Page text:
The Knight First Amendment Institute on Tuesday called on Facebook to add a special amendment to its terms of service that would create a “safe harbor” for journalists and researchers, allowing them to do things other users are forbidden from doing, including creating fake accounts and using automated tools to harvest user data. It may seem like a reasonable request, but it’s likely to be highly contentious, if only because those are the exact same things that blew up in the company’s face with the Cambridge Analytica fiasco and the Internet Research Agency, the infamous Russian “troll farm.”
And there’s an inherent problem at the heart of its proposal: Namely, who gets to decide who is deserving of protection? Having Facebook choose which researchers qualify might not raise too many red flags, but giving a private corporation the ability to say who is or isn’t a journalist would be hugely controversial, as evidenced by the controversy over Facebook’s recent attempts to rank “trusted” news outlets. Also, what’s to prevent bad actors from pretending to be journalists or researchers in order to get around the rules?
The Institute’s proposal and letter to Facebook CEO Mark Zuckerberg suggest that the research or journalism in question would have to be designed to “inform the general public about matters of public concern,” including issues like echo chambers, misinformation, and discrimination. The proposal says researchers and journalists would have to take steps to protect user privacy and to not mislead users about the purpose of their work, and wouldn’t be able to sell or transfer any data they acquired.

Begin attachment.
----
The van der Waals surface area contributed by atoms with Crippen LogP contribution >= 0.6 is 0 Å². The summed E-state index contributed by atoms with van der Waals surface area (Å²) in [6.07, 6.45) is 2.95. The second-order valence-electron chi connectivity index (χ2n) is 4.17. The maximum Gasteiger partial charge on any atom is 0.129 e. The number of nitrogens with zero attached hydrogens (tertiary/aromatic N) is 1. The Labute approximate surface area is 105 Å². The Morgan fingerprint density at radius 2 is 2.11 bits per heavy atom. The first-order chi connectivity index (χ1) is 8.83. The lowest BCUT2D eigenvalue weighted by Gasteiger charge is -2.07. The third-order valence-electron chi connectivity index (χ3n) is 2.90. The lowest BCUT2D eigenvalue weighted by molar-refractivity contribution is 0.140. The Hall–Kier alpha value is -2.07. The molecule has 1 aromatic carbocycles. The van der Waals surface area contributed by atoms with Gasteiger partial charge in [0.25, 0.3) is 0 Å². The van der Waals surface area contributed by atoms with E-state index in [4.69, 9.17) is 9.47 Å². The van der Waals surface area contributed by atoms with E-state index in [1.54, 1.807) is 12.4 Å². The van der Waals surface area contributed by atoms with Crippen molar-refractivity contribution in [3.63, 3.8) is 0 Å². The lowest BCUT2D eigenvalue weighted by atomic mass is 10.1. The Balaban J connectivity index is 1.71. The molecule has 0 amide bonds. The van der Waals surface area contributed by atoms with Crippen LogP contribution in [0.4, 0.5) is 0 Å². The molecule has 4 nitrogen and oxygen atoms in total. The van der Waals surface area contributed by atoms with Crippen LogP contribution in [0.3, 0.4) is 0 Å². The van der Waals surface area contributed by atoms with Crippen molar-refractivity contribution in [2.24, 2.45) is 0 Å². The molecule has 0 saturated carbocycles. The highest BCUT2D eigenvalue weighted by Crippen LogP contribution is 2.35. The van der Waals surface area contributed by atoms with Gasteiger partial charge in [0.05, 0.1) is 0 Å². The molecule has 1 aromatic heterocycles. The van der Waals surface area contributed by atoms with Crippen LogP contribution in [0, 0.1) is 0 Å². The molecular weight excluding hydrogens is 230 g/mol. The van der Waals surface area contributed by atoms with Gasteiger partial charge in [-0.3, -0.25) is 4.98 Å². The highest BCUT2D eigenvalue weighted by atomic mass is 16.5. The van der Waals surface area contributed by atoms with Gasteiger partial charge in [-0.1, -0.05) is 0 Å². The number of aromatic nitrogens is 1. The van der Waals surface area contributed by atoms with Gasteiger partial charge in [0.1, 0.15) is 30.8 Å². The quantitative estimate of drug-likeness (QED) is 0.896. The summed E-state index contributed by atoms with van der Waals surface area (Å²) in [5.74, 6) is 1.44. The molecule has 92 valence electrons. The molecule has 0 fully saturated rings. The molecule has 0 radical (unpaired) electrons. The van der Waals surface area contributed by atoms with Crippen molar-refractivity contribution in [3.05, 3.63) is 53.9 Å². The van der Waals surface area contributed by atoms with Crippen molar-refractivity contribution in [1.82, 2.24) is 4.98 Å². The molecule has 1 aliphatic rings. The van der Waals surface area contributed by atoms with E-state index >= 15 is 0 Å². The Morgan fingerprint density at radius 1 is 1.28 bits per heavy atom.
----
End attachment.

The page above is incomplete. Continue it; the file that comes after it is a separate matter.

Jameel Jaffer, the Institute’s executive director, says in an email that the group isn’t asking Facebook to decide who is and who isn’t a journalist. “We’re asking it to decide, with respect to any given investigative project, whether the purpose of the project is to inform the general public about matters of public concern, and whether the project appropriately protects the privacy of Facebook’s users and the integrity of Facebook’s platform,” he writes. While there are risks in asking the platform to do so, Jaffer said it would be better than journalists and researchers being blocked from doing their work.
Digital journalism and research “are crucial to the public’s understanding of Facebook’s platform and its influence on our society,” the Institute says in its proposal. But Facebook’s terms of service “limit this kind of journalism and research because they ban tools that are often necessary to it.” The statement goes on to point out that journalists and researchers who use these tools risk not only having their accounts suspended or disabled, but also risk civil and criminal liability under the Computer Fraud and Abuse Act.
Kashmir Hill, who works on investigative projects for Gizmodo, said in a piece published Tuesday that Facebook tried to shut down a tool the site came up with to do research into the social network’s “People You May Know” feature. The tool still remains up and active, but Facebook made it clear that the kind of automated data collection Gizmodo was trying to do was a breach of its terms. The Knight Institute said Hill is one of the journalists it is representing in its attempt to get a safe harbor exemption, along with Kate Conger of The New York Times and award-winning journalist Cameron Hickey.
So far, Facebook’s response to the Institute’s request suggests it wants to appear concerned about the problem without sending any signal whatsoever about whether it intends to help. Campbell Brown, the social network’s Head of News, said in a statement that journalists and researchers “play a critical role in helping people better understand companies and their products—as well as holding us accountable when we get things wrong,” and that Facebook recognizes its rules “sometimes get in the way of this work.” But the company said nothing about what, if anything, it plans to do about that problem.